Monday, May 12, 2014


Heeeeeelllllooooooooooooooo! And welcome back!!! For Mother's Day my hubby let me go to the library for almost four hours to work on my book. I made mad progress!!! WooHoo!!! (I still have a long way to go, but visible progress is impressive for a glacier!) I'm glad you've made it back here for another week. I'm looking forward to reading your stories! Go check out the prompt and get to it! :)

If you need to read the full version of the rules, go here. Otherwise, here's the short version:

1. Up to 500 words
2. Keep it clean (nothing rated R or above)
3. Start with the given first sentence.
4. Optional Special Challenge
5. Include: Twitter/email, word count, Special Challenge accepted
6. The challenge is open for 24 hours on Tuesday EST

Oh, and feel free to change pronouns, punctuation, tense, and anything in brackets to fit the story/pov/tone. I'm not going to be TOO picky... Our judge however...

Our Judge today is Caitlin Siem 
also known as @CaitlinStatus. Go check out her blog here. Read her winning tale from last week here!

 Your first sentence for FINISH THAT THOUGHT #45 is:

You should've stayed on the path.

 Your SPECIAL CHALLENGE from the judge is:

Include either an enchanted or haunted forest.



  1. Eden

    "You should have stayed on the path," Martha grumbled. Her knuckles had turned white from gripping her skirts so tightly. "I told you, 'Stay on the path, Bogart,' but did you listen? Of course not."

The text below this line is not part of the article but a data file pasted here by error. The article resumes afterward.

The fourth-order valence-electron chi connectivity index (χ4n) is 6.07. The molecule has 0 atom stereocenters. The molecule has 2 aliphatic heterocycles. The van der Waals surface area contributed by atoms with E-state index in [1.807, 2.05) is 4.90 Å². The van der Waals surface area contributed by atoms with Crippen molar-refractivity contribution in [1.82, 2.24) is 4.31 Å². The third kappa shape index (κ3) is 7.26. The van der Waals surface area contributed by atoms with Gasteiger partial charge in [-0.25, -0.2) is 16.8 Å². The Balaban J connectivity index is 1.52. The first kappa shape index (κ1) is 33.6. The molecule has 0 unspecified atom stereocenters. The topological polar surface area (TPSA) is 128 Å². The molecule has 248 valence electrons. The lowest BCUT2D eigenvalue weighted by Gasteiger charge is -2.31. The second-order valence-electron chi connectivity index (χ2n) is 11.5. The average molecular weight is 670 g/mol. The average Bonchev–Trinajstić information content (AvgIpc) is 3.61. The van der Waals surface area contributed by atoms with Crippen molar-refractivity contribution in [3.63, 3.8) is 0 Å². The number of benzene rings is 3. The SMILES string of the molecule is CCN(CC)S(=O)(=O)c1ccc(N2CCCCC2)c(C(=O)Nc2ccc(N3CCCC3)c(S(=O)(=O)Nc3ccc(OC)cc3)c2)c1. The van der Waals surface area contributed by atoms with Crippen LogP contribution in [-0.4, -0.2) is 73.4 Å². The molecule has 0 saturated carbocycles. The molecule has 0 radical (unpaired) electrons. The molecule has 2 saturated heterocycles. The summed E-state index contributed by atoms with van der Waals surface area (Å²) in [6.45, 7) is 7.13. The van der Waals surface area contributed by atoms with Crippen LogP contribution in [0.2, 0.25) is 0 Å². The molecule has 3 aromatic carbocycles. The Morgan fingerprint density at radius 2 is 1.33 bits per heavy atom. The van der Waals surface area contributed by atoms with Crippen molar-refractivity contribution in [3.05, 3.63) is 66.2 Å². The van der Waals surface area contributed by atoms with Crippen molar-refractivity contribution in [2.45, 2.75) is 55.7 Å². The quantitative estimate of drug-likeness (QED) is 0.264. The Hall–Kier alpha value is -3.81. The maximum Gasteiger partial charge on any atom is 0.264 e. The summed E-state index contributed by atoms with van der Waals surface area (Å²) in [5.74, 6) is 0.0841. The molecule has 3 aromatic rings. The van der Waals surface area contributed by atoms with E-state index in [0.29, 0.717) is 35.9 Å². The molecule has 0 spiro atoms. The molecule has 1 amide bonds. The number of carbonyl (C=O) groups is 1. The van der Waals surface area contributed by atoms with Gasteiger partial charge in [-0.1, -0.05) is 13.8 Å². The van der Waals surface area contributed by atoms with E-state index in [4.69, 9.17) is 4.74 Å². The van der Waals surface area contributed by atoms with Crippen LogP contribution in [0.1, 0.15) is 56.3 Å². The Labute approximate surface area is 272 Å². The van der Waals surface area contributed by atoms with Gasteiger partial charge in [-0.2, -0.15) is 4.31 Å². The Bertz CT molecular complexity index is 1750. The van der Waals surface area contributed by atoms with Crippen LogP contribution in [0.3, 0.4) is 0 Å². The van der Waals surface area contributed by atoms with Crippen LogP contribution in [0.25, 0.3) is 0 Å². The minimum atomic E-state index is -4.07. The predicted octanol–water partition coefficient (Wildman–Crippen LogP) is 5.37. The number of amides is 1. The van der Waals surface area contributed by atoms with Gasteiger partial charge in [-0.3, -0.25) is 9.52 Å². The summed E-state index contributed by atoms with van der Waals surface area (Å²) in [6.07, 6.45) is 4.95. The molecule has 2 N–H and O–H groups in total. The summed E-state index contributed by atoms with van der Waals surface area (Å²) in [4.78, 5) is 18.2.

Bogart struggled to hide his amusement at her discomfort as they made their way up the narrow path that wound around the mountain. He'd traveled this path every day for the last three weeks, but she didn't know that.

    "When I find out where you've been this time, you'll never hear the end of it. You hear me, Bogart?" She spun around to face him.

    He drew up short to keep from knocking her off the side of the mountain and into the creek far below. He wouldn't mind the quiet, but the villagers used the shallow stream to wash their clothes. It wouldn't do for one of them to find her. They all knew how she treated him. Some of the men folk had joked that he ought to get rid of her. He'd laughed right along with them.

    "You're enjoying this!" She stamped her feet, and gathered her skirts once again. Wisps of dull gray hair strayed from the tight braid curled and fastened against her skull. Martha continued to grumble all the way to the summit. Only when she reached the top did she finally shut up.

    The clouds above stilled as though in reverence of the peaceful circle atop the mountain. A verdant carpet covered the area, vibrant and perfectly manicured. In the center, a placid pool released steam into the cool air. Bogart had thought he'd found Eden when he found this place. Nothing could disturb his rest amidst the clouds, sky, grass and soothing pond. At least, not until today.